If you are having difficulty conceiving after one year of unprotected sex, without the use of any contraceptives, then your doctor may conduct various fertility tests to identify the possible causes of infertility, both in the male and female partner. Based on these findings, appropriate fertility treatments or procedures may be considered. Before conducting any tests to identify specific aspects of infertility, it is important to exclude the presence of other diseases or medical conditions. If the body is not in a healthy state, there is a good chance that reproductive health will be affected.
Your doctor may decided to test for different sexually transmitted diseases (STD’s), like syphilis, chlamydia, hepatitis B as well as HIV, thyroid tests to identify hypothyroidism, autoimmune testing for conditions like SLE (lupus) and blood grouping. Other tests like a full blood count and insulin testing may also be conducted. If these tests do not reveal any abnormalities or infection, then individual testing for reproductive health will be considered. It is important to note that the above tests would only be requested based on your medical history and other clinical findings.
Fertility Tests for Men and Women
Men will have to undergo a semen analysis where a semen sample is taken and then sperm are observed with a microscope. The size, shape, motility (movement) and sperm count is recorded and any abnormalities will be reported. Hormone testing to monitor the level of testosterone may also need to be done.
Women having a difficulty falling pregnant will have to undergo tests to identify the following :
- Follicle-stimulating hormone (FSH) and luteinizing hormone (LH)
These hormones play a role on different aspects of the menstrual cycle, egg formation and release (ovulation). These tests are collectively called a female hormone screen or fertility screen and may be done on different days of the menstrual cycle. After the blood tests, your doctor may consider one of the following procedures to confirm a diagnosis or exclude other contributing factors that may be causing infertility. These procedures may include :
- Pelvic ultrasound and other imaging techniques like a CT scan or x-ray.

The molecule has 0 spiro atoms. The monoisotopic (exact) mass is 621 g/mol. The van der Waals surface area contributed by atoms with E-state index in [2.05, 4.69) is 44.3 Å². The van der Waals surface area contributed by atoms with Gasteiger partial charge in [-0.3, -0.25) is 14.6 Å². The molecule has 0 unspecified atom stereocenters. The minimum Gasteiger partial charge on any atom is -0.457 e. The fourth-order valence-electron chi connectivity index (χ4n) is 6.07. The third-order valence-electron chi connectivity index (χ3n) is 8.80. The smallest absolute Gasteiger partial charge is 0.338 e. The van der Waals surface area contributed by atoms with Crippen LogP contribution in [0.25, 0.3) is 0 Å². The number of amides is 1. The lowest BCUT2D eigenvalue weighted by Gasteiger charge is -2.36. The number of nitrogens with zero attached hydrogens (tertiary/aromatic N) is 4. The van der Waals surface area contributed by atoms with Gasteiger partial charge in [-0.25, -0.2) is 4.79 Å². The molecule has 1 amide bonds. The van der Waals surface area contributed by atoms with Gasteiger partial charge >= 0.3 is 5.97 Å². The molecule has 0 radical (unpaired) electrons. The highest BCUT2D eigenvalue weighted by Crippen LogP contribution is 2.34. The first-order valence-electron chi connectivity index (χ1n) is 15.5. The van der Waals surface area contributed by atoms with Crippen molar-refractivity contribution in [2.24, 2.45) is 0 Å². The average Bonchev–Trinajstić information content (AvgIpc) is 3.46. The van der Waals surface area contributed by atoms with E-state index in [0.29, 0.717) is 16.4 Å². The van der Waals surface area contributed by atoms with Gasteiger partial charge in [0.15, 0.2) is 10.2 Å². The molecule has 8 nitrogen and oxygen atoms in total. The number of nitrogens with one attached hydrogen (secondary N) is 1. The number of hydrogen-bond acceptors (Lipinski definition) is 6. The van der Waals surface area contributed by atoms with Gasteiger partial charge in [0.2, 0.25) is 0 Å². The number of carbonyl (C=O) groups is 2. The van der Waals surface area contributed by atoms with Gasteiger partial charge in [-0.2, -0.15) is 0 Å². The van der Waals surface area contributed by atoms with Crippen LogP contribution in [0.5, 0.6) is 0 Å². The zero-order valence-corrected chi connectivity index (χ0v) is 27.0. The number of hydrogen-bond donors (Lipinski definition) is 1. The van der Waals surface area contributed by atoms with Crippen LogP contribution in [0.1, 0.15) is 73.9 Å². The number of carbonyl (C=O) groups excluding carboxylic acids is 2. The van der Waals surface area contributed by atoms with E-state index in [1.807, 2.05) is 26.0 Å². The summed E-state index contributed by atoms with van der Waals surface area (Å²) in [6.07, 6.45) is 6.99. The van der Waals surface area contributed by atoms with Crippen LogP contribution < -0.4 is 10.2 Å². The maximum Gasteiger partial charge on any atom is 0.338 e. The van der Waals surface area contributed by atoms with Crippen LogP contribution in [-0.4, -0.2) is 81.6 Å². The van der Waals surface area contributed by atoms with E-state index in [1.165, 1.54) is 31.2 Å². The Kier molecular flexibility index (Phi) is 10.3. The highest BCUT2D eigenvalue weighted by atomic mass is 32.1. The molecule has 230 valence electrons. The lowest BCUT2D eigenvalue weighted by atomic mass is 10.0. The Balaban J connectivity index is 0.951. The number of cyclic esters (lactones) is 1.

- Biopsy of the endometrium, which is the lining of the uterus.
Fertility Treatment Options and Procedures
After careful assessment and based on the results of the fertility tests, your doctor may present a host of fertility treatment options. It is important to bear in mind that these treatment options will vary among individuals and couples based on the doctor’s diagnosis and assessment. A procedure that may have worked for one person or couple, may not necessarily be an option for another.
The most common treatment options include :
- Hormone treatments, either injections or oral medication, for the male or female partner. This may include hormones to improve sperm or egg quality or stimulate egg release from the ovaries (ovulation). Clomiphene or clomifene (brand name Clomid) may be administered to women to stimulate the ovaries. This is one of the most widely used fertility drugs globally.
- Sexual problems in males, like erectile dysfunction, may have to be treated. Insulin resistance in females, which affects fertility, may have to be treated using drugs like metformin.
Your doctor may also decide upon certain fertility procedures to correct conditions that may be affecting conception. Fallopian tube blockage or adhesions may require laprascopic surgery to remove any blockage. Large cysts in polycystic ovarian syndrome (PCOS) may also require surgery. After correcting these disorders, the couple is encouraged to continue trying to conceive naturally or with the use of fertility drugs. Failure to conceive may require further procedures, known as assisted reproductive technology (ART).
- Artificial insemination is when sperm from the male partner is introduced to the egg. Donor sperm may be necessary if the quality of sperm from the male partner is poor.
- In-vitro fertilisation (IVF) is the fertilisation of eggs in a laboratory. The fertilised eggs are then implanted into the uterus.
The two procedures above are common when assisted reproductive technology is required. However there are other options, should the above procedures not be feasible or fail.
ZIFT or zygote intrafallopian transfer is the transfer of the fertilized egg into the fallopian tube. GIFT or gamete intrafallopian transfer is the implantation or the eggs and sperm into the fallopian tube. The GIFT procedure allows for natural fertilization and is widely used in South Africa by fertility specialists. If none of the options can be considered, then donor eggs may be used or surrogacy may have to be considered.
It is important to consult with a specialist like a gynaecologist (females) or urologist (males) for fertility problems. There are a number of fertility specialists throughout the country, who have years of experience and the relevant training in infertility and these specialists may be a better option should you not experience any success in conceiving.